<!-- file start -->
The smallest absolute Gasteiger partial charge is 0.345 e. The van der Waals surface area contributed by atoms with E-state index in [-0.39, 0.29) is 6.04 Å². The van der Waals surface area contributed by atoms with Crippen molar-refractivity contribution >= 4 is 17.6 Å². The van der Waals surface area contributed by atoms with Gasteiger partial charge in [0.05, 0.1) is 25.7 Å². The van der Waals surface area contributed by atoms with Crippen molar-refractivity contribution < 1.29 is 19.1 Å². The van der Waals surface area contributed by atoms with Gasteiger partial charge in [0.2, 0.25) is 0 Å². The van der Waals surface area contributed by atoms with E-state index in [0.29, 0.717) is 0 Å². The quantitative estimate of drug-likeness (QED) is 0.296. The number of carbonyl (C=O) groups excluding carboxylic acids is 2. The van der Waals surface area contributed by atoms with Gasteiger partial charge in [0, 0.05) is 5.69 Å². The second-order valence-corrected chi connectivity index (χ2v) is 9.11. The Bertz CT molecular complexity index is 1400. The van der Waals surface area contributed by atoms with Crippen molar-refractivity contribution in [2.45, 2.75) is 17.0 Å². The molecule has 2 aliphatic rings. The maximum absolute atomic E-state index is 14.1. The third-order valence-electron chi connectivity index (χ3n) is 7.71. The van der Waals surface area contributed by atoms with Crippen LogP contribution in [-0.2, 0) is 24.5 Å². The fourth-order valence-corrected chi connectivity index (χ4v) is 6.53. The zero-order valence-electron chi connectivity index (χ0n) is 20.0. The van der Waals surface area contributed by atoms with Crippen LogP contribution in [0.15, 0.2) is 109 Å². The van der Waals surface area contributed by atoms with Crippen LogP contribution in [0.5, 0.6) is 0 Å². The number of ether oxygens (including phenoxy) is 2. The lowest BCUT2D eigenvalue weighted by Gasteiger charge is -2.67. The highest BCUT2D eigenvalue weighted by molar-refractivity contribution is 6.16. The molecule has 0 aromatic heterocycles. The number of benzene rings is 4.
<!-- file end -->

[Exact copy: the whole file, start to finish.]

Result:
The smallest absolute Gasteiger partial charge is 0.345 e. The van der Waals surface area contributed by atoms with E-state index in [-0.39, 0.29) is 6.04 Å². The van der Waals surface area contributed by atoms with Crippen molar-refractivity contribution >= 4 is 17.6 Å². The van der Waals surface area contributed by atoms with Gasteiger partial charge in [0.05, 0.1) is 25.7 Å². The van der Waals surface area contributed by atoms with Crippen molar-refractivity contribution < 1.29 is 19.1 Å². The van der Waals surface area contributed by atoms with Gasteiger partial charge in [0.2, 0.25) is 0 Å². The van der Waals surface area contributed by atoms with E-state index in [0.29, 0.717) is 0 Å². The quantitative estimate of drug-likeness (QED) is 0.296. The number of carbonyl (C=O) groups excluding carboxylic acids is 2. The van der Waals surface area contributed by atoms with Gasteiger partial charge in [0, 0.05) is 5.69 Å². The second-order valence-corrected chi connectivity index (χ2v) is 9.11. The Bertz CT molecular complexity index is 1400. The van der Waals surface area contributed by atoms with Crippen molar-refractivity contribution in [2.45, 2.75) is 17.0 Å². The molecule has 2 aliphatic rings. The maximum absolute atomic E-state index is 14.1. The third-order valence-electron chi connectivity index (χ3n) is 7.71. The van der Waals surface area contributed by atoms with Crippen LogP contribution in [-0.2, 0) is 24.5 Å². The fourth-order valence-corrected chi connectivity index (χ4v) is 6.53. The zero-order valence-electron chi connectivity index (χ0n) is 20.0. The van der Waals surface area contributed by atoms with Crippen LogP contribution in [0.15, 0.2) is 109 Å². The van der Waals surface area contributed by atoms with Crippen LogP contribution in [0.5, 0.6) is 0 Å². The number of ether oxygens (including phenoxy) is 2. The lowest BCUT2D eigenvalue weighted by Gasteiger charge is -2.67. The highest BCUT2D eigenvalue weighted by molar-refractivity contribution is 6.16. The molecule has 0 aromatic heterocycles. The number of benzene rings is 4.